So we have – the president and I – have talked about this a lot, about how the number one thing we gotta do is try to get voting up in the non-presidential years.
But I think it was easier for me to get cooperation in my second term, and remember, they were trying to run me out of town. And I just kept showing up every day like nothing had changed, and I just kept knocking on the door, and just kept trying to work with them, because that’s what people hire you to do, to get something done.
But it is – when you have economic adversity – and people are pessimistic and frustrated with their own circumstances, it is easier to polarize the voter. And I think you see that in other parts of the world too, that…
Like when the Arab Spring started in Tahrir Square in Cairo. All the young people that were in Tahrir Square were among the most impressive young people I’ve ever seen in my life. But the vast majority of people who live in Egypt live in rural areas, and were having a hard time keeping body and soul together, and the only organized political force there was the Muslim Brotherhood. So they won the election, and the young people never gave any thought to how they should form a political party, go out and campaign, have a program.
And that’s what happens in a lot of places. The young people Ukraine, in the square in Kiev, were immensely impressive, and they want a modern country that is not – despite what President Putin says – against Russia, but gets along with both Russia and Europe, and is a bridge between the two, which is what they want. But, the power brokers say no, you gotta be on our side or theirs.
That’s not what people want. But all these people, who have these feelings, who want to build modern, cooperative, prosperous societies have got to understand that no matter how distasteful they find politics, if you don’t play it, somebody will, and you will lose if you sit it out. And it always happens. You gotta suit up and play the game.
This is Clinton at his best/worst. He appears to blame situations rather than people, even as he then turns around and blames his opponents for creating the situations. And don’t be fooled by the dramatic pause and sigh at the beginning of his remarks. He knows exactly what he plans to say before he starts to say it, before he even walked out on stage.
The Republicans are the Muslim Brotherhood in Egypt, or both corrupt sides in Ukraine, manipulating the rubes who don’t know anything other than their own desperation. It’s a supremely patronizing view of the American people. And this, from a president of the party that has practiced unceasing class warfare and ethnic balkanization for well over a generation.
Remember, this is the president who blamed talk radio for the Oklahoma City bombing. Clinton also hosted the gala retirement party for Julian Bond, who later famously referred to the Tea Party as the “Taliban wing of American politics,” so it’s fair to say he knows something about polarization and demonization.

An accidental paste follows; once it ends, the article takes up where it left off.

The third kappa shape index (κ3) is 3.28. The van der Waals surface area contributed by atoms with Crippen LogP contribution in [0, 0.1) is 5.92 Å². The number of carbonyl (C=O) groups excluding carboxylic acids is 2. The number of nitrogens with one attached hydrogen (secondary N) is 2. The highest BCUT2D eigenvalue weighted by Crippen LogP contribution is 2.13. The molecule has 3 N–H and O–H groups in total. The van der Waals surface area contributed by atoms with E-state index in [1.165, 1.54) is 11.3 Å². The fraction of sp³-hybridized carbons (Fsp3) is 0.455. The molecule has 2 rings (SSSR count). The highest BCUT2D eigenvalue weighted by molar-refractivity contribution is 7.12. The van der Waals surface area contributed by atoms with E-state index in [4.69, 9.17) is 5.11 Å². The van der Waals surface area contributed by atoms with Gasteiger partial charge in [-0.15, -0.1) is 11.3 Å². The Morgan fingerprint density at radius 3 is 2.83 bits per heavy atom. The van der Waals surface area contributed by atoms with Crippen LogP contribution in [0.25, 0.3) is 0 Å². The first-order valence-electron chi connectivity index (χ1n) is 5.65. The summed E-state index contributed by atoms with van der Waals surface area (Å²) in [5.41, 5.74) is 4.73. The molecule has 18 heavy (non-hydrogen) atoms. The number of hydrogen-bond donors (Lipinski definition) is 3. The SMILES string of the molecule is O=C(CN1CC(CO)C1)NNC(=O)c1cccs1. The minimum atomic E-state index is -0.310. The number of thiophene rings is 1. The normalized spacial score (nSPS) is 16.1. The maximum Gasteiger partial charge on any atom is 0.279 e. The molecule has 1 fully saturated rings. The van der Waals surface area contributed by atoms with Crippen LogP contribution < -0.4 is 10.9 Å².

He’s picked a couple of the most incendiary examples in recent world politics, which makes the comparison absurd. American political categories almost map onto British or Canadian ones, match up poorly with traditional European ones; they’re like fitting round pegs into watermelons for almost anything else. If he really wanted to make a political point, there are plenty of examples from American political history he could have drawn from.
Of course, it’s part of a pitch to get young people to vote this year, presumably pro-Obama, although recent polls have shown the bloom off that rose, especially among his youthful former supporters. Being forced to buy products they don’t want at prices they can’t afford will do that to people. Clinton will eventually say that it’s the mission of young people to vote, to rescue us from the curse of polarization.
Clinton has never been one to let the facts get in the way of a good story, and here he’s true to form. Young people and working class families with children “have a hard time voting,” when in fact, voting has never been easier. His timing here was off, although I suppose it’s not his fault that his appearance was scheduled for the day that North Carolina revealed that tens of thousands of its citizens had found it so easy to vote, they did so more than once. Egypt is not overwhelmingly rural; about 56% of its population lives in rural areas, although it’s true that that’s where the Muslim Brotherhood had been organizing for decades.
Perhaps the biggest whopper was one we’re going to hear a lot of, that Democrats lose mid-terms because young people don’t turn out. Moments before, he had been reminiscing about the Republican impeachment attempt of 1998. That was an off-year election, and Democrats picked up seats, in the 6th year of his presidency, and election that usually poisonous to the party in power. I guess his memory last night wasn’t any better than it was under oath.
While routine appearances by sitting presidents on late-night talk shows cheapen the office, appearances by former presidents serve to emphasize the Cincinnatus-like qualities of the office, since they appear as private citizens. They also show us, I think, that the presidency doesn’t usually change people, it just brings out their core personalities. And it’s often helpful to be reminded exactly what those personalities are.